Sztybel, David. "Animal Rights Law: Fundamentalism versus Pragmatism". Journal for Critical Animal Studies 5 (1) (2007): 1-37.

go there

Short version of "Animal Rights Law".

go there

Sztybel, David. "Incrementalist Animal Law: Welcome to the Real World".

go there

Sztybel, David. "Sztybelian Pragmatism versus Francionist Pseudo-Pragmatism".

go there

A Selection of Related Blog Entries

Anti-Cruelty Laws and Non-Violent Approximation

Use Not Treatment: Francione’s Cracked Nutshell

Francione Flees Debate with Me Again, Runs into the “Animal Jury”

The False Dilemma: Veganizing versus Legalizing

Veganism as a Baseline for Animal Rights: Two Different Senses

Francione's Three Feeble Critiques of My Views

Startling Decline in Meat Consumption Proves Francionists Are Wrong Once Again!

The Greatness of the Great Ape Project under Attack!

Francione Totally Misinterprets Singer

Francione's Animal Rights Theory

Francione on Unnecessary Suffering

My Appearance on AR Zone

D-Day for Francionists

Sztybel versus Francione on Animals' Property Status

The Red Carpet

Playing into the Hands of Animal Exploiters

The Abolitionist ApproachES

Francione's Mighty Boomerang

Dr. David Sztybel Home Page

Wednesday, August 8, 2012

A Commentary on My Holocaust Comparisons

Note to the Reader: I am pleased and honoured that my friend, Dena Pezet, is allowing me to highlight a comment she made on the Holocaust Remembrance Day blog article. Dena is a lawyer, researcher, and a published fiction writer. Here is her statement:

I am a Vegan. I am a Jew. And I am no shrinking violet: my work in law and fiction has exposed me to the depths of human depravity and its concomitant suffering. Yet I have historically avoided the dreaded comparison of the Holocaust and the oppression of animals. My reaction to it has always been visceral and unpleasant and so it was when I read David Sztybel’s article “Can the Treatment of Animals Be Compared to The Holocaust?” in short bouts, keen minutes of intense focus punctuated with sips of very cold water. Alone and in silence.

I should preface this: David Sztybel is a highly intelligent, sensitive, well-read and effective communicator. An expert in Animal Ethics: the guy knows his shit, right. Which is why I trusted to his words.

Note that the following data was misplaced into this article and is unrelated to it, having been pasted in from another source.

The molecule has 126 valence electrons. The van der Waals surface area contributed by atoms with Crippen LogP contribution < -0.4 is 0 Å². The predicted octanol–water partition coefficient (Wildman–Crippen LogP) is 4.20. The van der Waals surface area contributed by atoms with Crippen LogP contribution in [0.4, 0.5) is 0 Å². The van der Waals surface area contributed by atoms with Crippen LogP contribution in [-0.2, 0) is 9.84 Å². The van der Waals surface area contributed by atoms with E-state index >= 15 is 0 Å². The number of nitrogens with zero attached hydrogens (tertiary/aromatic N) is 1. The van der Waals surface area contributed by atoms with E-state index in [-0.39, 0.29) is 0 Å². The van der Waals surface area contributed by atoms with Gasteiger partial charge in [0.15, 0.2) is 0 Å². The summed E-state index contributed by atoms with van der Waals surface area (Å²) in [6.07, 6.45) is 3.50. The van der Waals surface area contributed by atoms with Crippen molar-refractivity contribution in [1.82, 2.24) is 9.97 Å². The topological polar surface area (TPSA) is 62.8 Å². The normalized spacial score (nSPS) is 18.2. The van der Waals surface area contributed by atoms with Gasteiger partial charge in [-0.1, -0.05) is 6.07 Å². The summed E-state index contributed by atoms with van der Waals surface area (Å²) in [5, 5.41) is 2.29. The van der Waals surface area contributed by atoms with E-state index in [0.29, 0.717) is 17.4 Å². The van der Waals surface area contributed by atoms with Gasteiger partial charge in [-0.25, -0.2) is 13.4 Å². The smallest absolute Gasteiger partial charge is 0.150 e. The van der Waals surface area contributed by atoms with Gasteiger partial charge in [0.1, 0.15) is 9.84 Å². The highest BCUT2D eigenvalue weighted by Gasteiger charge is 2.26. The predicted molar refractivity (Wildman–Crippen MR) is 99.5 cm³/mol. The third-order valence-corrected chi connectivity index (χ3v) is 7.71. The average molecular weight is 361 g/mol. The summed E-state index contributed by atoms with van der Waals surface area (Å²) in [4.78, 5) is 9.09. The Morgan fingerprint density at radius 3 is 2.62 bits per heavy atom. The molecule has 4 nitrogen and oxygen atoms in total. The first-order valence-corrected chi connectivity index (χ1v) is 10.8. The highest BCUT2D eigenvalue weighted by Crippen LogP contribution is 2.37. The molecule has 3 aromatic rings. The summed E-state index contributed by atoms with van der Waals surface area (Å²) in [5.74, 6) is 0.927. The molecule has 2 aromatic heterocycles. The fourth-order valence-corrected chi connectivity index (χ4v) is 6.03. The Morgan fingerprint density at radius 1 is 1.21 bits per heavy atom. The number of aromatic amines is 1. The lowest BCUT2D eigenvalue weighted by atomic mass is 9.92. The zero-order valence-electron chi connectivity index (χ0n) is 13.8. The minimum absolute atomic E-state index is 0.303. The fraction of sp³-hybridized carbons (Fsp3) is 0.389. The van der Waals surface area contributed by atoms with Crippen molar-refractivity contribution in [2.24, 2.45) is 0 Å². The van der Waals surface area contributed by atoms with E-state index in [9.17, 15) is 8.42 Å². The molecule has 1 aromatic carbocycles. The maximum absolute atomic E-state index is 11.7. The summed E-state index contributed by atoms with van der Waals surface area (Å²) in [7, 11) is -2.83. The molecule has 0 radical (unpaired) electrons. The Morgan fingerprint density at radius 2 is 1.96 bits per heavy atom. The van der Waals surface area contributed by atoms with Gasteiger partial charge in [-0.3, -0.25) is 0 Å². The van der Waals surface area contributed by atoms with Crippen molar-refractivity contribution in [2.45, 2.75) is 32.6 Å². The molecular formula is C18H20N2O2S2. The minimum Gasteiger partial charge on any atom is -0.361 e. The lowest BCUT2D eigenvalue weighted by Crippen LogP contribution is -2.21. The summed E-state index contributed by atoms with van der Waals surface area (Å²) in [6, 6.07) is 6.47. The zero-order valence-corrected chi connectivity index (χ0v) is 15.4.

Sztybel utilizes the front foot with his opening gambit “Although nothing occurring in the realm of oppression is ever quite the same as anything else, I hold that, in certain relevant respects, both broad and detailed comparisons can be made between the Holocaust and what I refer to as the oppression of animals.” In the same proactive style he clearly addresses what for me anyway, were my key concerns apropos the comparison: making the comparison in question is a moral offence against Holocaust victims; it trivializes the Holocaust and all of the immeasurable suffering that its victims lived through and died from. Sztybel addresses other concerns just as effectively, but for me, the former were the deal breakers.

As he says, the real question is not whether the comparison can be made. He does it; it is done. The real question is whether we should dare to make the comparison. I am not going to pick through the article point by point, suffice to say that its reading was an emotional and intellectual watershed for me which finally convinced me that we should. You should read it for yourself: take your own journey. There will be those who focus on pitting the value of an animal life against the life of a human. Don’t. Start with the tangible and less abstract truths here: Sztybel also has a photo essay to accompany the above article: start with this. Like the written text piece it focuses more on the methodology, discourse and apparatus of both oppressions, the comparable modus operandi and bloody corporeal results of these two evils. All too evident in his words, the truth, in pictures, is even more easily assimilated.

Potter Stewart was an Associate Justice of the United States Supreme Court. He is famously quoted from his opinion in the obscenity case of Jacobellis v. Ohio (1964). He wrote that "hard-core pornography" is hard to define, but that "I know it when I see it."

So too with comparable oppressions.

Tuesday, August 7, 2012

Non-Violence and the Doubtful Meaning of "Vegan"

A lot of people might think that the standard definition of a "vegan" in the animal rights movement, as someone who avoids all animal products, is perfectly acceptable, transparent, straightforward, and coherent. Those people are wrong. Coming up with an appropriate sense for what a "vegan" is can be difficult, and is a challenge for thinking persons. This short paper will try to shed light on this territory as I have neither seen nor heard of any satisfactory resolution of this debate. The skeptics seem to have the upper hand, presently, and I do not think that is a rightful state of affairs, even if it is right to say that it presently exists.